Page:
Atlantic Ribbed Mussels

Atlantic Ribbed Mussels 2.1.2020-006 (Large)

The Atlantic Ribbed Mussell (Geukensia Demissa) is featured in this painting.  Mussels have been killed by an alien species, zebra mussels, which were brought to the United States from Eastern Europe.  The zebra mussels killed our native mussels by holding their shells closed to stop them from taking in oxygen and food.  Mussel murder???  For more information about this painting, click  here. 

 

Soft Shell Clam (mya arenaria)

Mya Arenaria clam 2.2.2020-005 (Medium)

This is a small 5 x 7 inch painting of the soft shell clam that is native to both coasts of the United States.  It is a bivalve.  Fossils of bivalves have been found in rocks from the early Cambrian period–about 500 million years ago.  That was 300 million years before dinosaurs!  For more information on this painting, click here.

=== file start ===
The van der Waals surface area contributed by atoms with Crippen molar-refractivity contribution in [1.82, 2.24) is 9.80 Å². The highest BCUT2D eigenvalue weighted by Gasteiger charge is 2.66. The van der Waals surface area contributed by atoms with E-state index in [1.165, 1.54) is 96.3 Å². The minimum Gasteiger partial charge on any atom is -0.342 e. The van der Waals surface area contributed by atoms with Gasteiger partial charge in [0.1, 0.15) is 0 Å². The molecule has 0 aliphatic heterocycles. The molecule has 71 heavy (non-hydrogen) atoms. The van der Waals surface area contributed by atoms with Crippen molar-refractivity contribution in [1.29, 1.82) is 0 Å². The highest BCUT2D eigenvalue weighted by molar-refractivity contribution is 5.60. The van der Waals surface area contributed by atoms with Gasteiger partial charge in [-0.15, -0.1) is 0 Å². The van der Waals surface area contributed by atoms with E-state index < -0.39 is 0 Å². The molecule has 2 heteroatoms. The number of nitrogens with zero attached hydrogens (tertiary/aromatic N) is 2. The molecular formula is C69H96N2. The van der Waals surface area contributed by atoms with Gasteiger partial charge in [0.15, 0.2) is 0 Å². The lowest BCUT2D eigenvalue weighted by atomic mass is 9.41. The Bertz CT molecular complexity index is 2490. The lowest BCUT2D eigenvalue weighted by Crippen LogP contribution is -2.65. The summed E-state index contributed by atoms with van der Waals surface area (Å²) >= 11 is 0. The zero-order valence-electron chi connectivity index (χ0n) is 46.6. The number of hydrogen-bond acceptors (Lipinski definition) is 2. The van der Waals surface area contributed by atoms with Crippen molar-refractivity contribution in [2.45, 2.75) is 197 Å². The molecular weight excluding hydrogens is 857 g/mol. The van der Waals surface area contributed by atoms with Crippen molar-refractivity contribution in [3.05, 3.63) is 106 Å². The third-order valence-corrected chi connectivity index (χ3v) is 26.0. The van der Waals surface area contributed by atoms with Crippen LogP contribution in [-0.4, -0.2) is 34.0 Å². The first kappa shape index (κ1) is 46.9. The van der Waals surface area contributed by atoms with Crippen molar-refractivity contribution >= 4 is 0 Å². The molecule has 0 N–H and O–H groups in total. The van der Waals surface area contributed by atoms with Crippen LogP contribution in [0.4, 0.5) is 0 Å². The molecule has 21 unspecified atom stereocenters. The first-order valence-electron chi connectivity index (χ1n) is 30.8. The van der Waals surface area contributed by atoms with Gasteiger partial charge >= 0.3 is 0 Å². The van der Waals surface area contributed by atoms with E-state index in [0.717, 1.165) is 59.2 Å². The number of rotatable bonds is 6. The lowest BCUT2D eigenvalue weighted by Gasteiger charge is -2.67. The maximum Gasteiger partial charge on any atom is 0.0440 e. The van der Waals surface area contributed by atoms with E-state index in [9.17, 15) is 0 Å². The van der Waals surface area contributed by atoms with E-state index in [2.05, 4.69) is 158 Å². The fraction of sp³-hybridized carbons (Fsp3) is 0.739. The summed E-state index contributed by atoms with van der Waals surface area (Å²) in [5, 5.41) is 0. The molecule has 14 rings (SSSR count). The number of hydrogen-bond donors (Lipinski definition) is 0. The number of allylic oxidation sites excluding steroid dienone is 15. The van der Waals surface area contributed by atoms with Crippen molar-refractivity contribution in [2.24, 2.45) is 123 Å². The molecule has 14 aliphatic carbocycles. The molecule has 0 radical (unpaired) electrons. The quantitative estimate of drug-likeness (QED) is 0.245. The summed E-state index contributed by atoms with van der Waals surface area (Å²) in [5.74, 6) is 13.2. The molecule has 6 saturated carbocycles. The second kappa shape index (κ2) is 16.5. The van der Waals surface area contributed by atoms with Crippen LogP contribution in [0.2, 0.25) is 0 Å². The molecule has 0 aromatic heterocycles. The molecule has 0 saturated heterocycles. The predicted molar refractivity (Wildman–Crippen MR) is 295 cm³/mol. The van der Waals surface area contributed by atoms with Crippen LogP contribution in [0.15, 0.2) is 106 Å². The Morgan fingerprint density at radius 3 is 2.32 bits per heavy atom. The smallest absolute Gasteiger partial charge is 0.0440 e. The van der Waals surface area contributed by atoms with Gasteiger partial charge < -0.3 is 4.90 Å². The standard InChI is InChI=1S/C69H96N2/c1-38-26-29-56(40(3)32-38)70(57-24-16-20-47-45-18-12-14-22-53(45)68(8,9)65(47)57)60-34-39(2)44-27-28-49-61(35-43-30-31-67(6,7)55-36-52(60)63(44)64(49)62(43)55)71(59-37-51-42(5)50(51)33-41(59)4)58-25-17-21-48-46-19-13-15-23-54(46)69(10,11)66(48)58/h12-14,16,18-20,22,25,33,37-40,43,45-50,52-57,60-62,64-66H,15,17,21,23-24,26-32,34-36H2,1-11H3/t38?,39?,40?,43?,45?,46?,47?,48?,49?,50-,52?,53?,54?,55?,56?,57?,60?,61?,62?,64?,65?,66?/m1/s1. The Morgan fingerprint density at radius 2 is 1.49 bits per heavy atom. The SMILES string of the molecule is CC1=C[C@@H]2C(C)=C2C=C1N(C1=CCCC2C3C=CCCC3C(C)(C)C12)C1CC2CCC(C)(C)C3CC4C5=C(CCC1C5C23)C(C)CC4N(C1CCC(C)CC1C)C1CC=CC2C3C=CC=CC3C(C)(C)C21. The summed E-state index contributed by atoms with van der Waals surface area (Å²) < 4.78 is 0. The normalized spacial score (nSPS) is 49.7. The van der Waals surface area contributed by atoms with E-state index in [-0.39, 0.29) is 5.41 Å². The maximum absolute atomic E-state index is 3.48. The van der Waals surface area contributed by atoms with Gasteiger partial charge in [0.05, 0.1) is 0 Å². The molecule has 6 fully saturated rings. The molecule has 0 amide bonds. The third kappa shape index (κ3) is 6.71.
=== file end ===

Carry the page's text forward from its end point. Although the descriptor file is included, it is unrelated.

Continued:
Clam (Northern Quahog)

Northern Quahog clam 2.1.2020-004 (Medium)

Clams are mollusks and range widely in size and weight.  The smallest clam can be as small as 0.2 inches in length while the largest clam ever found weighed 550 pounds.  Giant clams can be over 4 feet long.   For more information about this painting, click here.

Scallop

Scallop 2.1.2020-003 (Medium)

This is the sea shell of a Scallop (aequipecten glyptus) painted on a 5 x 7 canvas panel.  This painting and six of my other paintings of seashells and my article about these mollusks appeared in the March 2020 edition of The Breeze Magazine of the Lowcountry. For more information about the painting, click here.

 

Oysters

Oysters 2.1.2020-002 (Medium)

This is a painting of the American or Common Oyster.  It is 5 x 7 inches on canvas panel.   Oysters are bivalves.  Bivalves have no bones or head!  In order to hold themselves together, they grow shells.  I have written an article about oysters and other bivalves that appeared in the March edition of  The Breeze Magazine of the Lowcountry.   Six of my paintings illustrate the article.  For more information about this painting, click here.